## Any Excel experts out there?

**Moderators:** Harold_V, websterz

- Greg_Lewis
**Posts:**1996**Joined:**Wed Jan 15, 2003 2:44 pm**Location:**Fresno, CA

### Any Excel experts out there?

Hey friends, I need some help with an Excel formula. I've been all over the net and can't find an answer that works. Here's what I've got. Column B contains times in the Excel time format. Column C contains values in the Excel number format. I want to find the average value for the AM times and then in a separate calculation, the average value for the PM times. Then I would also like to find the maximum value for AM and then PM, then the minimum value for AM and then PM. Below is a screen shot of the Excel worksheet. (There are many more entries than this and data continues to be entered so I don't want to do it by hand....)

Do any of you know how to do this?

Do any of you know how to do this?

Greg Lewis, Prop.

Eyeball Engineering — Home of the dull toolbit.

Our motto: "That looks about right."

Celebrating 30 years of turning perfectly good metal into bits of useless scrap.

Eyeball Engineering — Home of the dull toolbit.

Our motto: "That looks about right."

Celebrating 30 years of turning perfectly good metal into bits of useless scrap.

### Re: Any Excel experts out there?

I would change the "B" column times to 24 hour format.

Then mouse-click on the "B" column label and Excel should sort the chart based on the values in Column B. Click again to reverse the sort direction, if needed.

You can then insert a horizontal row to separate the 0:00 to 12:00 times, from the 12:01 to 24:00 times.

Then set up your calculations on the two separate upper and lower chart halves.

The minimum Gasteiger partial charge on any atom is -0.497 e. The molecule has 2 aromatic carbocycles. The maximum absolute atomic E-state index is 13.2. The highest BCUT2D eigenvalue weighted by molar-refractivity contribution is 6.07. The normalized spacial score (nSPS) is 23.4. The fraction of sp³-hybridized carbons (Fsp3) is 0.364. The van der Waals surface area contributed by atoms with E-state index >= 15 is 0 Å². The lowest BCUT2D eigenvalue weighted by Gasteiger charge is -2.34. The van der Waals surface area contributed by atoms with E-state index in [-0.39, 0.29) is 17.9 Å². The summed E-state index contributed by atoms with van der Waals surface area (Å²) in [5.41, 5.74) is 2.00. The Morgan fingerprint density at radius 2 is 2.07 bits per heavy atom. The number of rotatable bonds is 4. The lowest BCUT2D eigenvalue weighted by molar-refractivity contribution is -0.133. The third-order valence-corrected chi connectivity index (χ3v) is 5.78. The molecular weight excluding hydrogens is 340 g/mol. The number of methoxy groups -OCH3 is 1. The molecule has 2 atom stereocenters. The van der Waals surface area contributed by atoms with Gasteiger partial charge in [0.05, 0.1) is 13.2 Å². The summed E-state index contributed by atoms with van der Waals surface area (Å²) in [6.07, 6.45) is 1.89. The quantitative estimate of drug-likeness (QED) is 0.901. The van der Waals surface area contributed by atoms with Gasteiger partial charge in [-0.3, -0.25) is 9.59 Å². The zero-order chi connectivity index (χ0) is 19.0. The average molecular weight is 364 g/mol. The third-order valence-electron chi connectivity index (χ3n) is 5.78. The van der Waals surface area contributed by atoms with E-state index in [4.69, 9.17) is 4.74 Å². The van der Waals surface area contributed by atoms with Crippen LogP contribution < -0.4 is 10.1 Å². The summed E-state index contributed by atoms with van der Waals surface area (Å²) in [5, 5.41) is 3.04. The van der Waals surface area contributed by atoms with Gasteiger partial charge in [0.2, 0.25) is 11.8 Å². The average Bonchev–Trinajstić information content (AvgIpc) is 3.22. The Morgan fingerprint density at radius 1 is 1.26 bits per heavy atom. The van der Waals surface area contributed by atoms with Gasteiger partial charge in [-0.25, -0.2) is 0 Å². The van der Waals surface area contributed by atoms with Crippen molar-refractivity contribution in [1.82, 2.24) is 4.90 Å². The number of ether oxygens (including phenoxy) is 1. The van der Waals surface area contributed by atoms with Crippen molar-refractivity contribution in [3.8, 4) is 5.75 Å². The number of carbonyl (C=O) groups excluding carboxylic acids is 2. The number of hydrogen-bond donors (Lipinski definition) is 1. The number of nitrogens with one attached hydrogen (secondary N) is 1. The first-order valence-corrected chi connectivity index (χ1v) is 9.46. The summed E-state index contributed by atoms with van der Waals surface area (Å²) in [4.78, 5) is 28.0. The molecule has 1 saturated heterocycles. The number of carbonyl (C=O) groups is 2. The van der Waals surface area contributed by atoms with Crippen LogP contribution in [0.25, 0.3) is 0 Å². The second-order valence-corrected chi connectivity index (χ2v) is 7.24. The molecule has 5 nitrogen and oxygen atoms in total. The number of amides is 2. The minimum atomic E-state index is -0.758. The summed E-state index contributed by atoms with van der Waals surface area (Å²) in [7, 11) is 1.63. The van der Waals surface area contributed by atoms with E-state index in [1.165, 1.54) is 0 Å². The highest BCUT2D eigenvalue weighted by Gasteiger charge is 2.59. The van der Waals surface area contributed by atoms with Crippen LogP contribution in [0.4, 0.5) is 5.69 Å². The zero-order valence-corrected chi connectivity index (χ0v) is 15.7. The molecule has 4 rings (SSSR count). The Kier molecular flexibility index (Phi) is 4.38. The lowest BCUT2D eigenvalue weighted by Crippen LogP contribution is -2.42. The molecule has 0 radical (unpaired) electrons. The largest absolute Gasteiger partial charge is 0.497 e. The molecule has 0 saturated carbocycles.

Make sense?

Let me know how that works, or if you find a better way. There must be...

RussN

Then mouse-click on the "B" column label and Excel should sort the chart based on the values in Column B. Click again to reverse the sort direction, if needed.

You can then insert a horizontal row to separate the 0:00 to 12:00 times, from the 12:01 to 24:00 times.

Then set up your calculations on the two separate upper and lower chart halves.

Make sense?

Let me know how that works, or if you find a better way. There must be...

RussN

### Re: Any Excel experts out there?

Endless ways to do this.

I recommend the easy simple brute force approach.

Add columns to the right, referring to the time column.

You can hide them later, if you want, but they will still work.

1. For column c, use a format like result = (time >= 0 AND <= 12:00) x time.

aka = a1 x ( a1 >= 0 and a1 >= 12)

2. could use if .. then, but it´s slow.

For column d, use the same as c, but adjust for pm times, >12:00 AM.

Now you only will have times in column c of am, and times in d of pm.

Sum and avg them at top, like SUM(range).

AKA = SUM(C3:C999) in the cell C1 perhaps.

Extra credit.

Use named ranges to make it more elegant, and use flex ranges to make it adjust to future increases.

It a good idea to always work with numbers only, not am, pm, etc.

Then use format functions to *display things* the way you want, but always based on underlying numbers only.

Endless reasons, daylight savings, time zones, etc.

Cntrl 1 or format cells, custom format, copy from samples, easy to do.

I recommend the easy simple brute force approach.

Add columns to the right, referring to the time column.

You can hide them later, if you want, but they will still work.